Mayor Villaraigosa's office released a pointed letter from legal counsel Brian Currey siding with the Los Angeles Times in questioning legal opinions from the City Attorney that tell the fire department it should no longer give out the location of emergency calls. That information had been provided for many years, and is available to anyone with a radio scanner. Providing it to the media only recently became an issue around the time Los Angeles Fire Department brass were caught fudging response time stats.
The Currey letter claims state law is so clear about the data being public information that he urges the Times and other media outlets to sue the city in order to get a judge's ruling. The letter to Chief Deputy City Attorney William Carter asserts that his office's opinions made a number of legal errors and overreaches in applying privacy laws which protect hospital patients to the release of basic information on fire and ambulance calls.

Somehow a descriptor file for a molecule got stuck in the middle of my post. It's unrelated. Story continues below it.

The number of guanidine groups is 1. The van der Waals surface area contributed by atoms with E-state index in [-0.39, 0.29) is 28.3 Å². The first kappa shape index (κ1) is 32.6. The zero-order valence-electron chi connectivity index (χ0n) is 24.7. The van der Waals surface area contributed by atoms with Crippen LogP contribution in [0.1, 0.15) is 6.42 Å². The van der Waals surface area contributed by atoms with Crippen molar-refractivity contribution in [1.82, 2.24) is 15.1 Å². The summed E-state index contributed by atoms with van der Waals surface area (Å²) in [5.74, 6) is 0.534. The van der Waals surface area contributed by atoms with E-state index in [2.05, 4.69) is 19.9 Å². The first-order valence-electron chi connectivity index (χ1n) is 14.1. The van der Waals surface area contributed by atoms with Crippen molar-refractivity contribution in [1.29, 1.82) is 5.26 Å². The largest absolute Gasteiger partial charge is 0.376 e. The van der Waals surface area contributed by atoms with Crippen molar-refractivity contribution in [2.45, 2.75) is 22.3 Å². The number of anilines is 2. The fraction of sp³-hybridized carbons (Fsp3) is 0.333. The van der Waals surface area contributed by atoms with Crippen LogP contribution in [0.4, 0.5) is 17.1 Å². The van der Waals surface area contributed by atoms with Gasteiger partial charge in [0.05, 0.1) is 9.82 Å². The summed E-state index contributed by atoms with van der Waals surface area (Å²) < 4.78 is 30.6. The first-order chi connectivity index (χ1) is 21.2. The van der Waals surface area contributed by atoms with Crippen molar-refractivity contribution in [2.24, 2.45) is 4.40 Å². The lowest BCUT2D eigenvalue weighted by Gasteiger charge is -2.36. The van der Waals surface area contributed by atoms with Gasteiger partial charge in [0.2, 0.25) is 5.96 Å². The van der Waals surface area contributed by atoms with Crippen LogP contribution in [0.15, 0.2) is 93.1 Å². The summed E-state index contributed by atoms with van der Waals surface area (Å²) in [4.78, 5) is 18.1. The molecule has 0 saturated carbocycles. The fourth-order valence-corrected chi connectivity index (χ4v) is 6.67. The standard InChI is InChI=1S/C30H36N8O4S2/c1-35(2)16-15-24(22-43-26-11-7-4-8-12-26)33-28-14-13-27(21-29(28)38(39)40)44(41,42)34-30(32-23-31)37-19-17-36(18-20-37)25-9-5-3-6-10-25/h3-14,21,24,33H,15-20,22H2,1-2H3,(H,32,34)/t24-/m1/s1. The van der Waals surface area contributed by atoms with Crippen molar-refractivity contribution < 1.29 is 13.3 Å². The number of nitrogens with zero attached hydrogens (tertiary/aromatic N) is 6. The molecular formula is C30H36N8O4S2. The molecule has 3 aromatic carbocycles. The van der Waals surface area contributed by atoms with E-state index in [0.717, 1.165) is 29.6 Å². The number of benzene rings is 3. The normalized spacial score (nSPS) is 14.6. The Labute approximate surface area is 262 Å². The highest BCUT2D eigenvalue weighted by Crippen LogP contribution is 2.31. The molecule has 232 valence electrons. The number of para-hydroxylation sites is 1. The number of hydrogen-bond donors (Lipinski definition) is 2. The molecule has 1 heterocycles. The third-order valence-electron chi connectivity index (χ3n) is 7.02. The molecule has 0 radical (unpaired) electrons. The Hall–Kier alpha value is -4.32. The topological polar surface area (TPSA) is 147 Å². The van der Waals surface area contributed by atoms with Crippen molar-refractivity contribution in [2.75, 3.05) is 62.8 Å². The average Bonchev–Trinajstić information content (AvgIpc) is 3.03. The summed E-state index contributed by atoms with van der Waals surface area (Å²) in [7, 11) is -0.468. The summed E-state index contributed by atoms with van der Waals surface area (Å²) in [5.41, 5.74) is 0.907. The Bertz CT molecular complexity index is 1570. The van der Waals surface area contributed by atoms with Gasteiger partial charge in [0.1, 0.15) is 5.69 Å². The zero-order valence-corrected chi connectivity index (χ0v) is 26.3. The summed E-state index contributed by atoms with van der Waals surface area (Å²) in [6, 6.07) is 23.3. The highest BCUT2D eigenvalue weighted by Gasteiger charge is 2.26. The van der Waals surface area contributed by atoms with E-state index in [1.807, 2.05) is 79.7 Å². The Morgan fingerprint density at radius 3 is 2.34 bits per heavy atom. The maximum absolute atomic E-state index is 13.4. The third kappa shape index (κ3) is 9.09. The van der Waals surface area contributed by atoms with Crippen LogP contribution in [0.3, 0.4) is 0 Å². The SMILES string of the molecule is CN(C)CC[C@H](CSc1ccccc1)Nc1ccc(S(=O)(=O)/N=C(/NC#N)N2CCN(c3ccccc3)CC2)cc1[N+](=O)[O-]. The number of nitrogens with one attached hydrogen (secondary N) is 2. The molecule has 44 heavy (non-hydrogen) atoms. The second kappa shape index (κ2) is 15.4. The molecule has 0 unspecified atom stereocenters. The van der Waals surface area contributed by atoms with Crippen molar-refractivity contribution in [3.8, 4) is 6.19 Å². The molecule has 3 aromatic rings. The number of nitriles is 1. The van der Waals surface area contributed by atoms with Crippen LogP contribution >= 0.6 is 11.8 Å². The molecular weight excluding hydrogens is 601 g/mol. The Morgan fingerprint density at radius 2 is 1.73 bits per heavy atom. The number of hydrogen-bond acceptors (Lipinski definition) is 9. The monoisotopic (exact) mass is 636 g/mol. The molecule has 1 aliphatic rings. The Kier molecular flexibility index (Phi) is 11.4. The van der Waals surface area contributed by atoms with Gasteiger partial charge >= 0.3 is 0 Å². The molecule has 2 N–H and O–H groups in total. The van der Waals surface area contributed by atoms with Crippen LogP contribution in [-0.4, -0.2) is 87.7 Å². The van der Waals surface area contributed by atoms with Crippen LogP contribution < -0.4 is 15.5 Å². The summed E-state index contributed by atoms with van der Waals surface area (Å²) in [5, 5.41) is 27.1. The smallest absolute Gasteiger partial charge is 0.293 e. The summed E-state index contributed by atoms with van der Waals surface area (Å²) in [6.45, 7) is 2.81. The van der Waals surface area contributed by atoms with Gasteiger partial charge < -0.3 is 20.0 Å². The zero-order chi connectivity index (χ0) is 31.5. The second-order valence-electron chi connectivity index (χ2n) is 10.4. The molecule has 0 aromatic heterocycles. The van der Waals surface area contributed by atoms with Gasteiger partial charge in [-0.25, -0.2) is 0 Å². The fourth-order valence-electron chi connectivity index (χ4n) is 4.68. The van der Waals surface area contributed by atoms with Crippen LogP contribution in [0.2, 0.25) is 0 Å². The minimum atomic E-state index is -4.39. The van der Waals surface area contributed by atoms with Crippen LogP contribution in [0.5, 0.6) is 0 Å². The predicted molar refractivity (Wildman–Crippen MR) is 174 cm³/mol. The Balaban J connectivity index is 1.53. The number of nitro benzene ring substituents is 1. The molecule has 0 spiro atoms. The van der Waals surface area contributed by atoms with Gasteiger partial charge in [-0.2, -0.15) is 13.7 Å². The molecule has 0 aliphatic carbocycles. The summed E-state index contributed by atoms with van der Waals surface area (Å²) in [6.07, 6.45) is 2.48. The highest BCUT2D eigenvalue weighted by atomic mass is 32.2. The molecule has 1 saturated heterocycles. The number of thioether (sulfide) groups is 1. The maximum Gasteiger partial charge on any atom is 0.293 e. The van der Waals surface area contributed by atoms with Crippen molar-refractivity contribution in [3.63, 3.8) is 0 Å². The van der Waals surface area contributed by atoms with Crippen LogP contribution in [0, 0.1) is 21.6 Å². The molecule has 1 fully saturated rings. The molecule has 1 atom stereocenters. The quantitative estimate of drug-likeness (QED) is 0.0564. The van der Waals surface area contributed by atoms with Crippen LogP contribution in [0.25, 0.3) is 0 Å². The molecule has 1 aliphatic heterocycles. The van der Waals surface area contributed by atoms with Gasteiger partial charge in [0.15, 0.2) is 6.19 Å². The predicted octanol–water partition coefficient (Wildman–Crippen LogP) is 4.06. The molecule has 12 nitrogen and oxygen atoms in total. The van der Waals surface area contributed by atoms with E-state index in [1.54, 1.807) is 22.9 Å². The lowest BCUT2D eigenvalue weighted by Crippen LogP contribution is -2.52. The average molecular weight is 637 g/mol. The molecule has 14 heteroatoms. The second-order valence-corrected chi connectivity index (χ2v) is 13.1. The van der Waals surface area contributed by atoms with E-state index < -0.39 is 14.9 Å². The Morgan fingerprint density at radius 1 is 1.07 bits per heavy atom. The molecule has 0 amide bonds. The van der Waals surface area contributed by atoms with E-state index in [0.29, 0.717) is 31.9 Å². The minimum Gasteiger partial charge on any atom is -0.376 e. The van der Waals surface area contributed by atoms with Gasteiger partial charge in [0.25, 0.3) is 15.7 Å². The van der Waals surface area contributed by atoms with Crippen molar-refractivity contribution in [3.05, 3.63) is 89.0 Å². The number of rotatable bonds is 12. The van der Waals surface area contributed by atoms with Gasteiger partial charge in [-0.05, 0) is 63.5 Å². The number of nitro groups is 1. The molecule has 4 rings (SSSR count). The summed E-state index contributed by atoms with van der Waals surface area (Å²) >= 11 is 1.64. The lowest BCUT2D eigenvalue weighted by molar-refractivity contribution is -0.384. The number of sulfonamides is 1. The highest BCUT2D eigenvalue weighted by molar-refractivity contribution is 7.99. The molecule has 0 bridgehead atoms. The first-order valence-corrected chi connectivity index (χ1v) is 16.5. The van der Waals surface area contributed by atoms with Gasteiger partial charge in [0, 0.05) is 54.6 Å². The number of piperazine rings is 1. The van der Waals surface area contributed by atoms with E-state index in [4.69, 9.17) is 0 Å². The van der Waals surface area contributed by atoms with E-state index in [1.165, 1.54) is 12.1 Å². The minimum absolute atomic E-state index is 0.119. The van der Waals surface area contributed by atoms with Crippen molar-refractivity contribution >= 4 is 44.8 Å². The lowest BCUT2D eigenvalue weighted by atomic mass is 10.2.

On behalf of the Mayor's office, I am calling on you to reverse your opinions...The Mayor believes members of the public have a right to know this information. But your office says they don't....You told the Fire Department to keep secret not only the address number, but also the street name and even the map page on which the location could be found.
Your written advice fails to discuss any relevant case or Attorney General opinion...these mistakes suggest that your office failed to exercise the skill, prudence, and diligence required of attorneys when they are formulating advice.
Carter dismissed the comments, telling the LA Times: "That's why the city attorney is the lawyer for the mayor, so we don't have staffers trying to interpret the law," Carter said. He said the letter "is factually and legally inaccurate and misleading."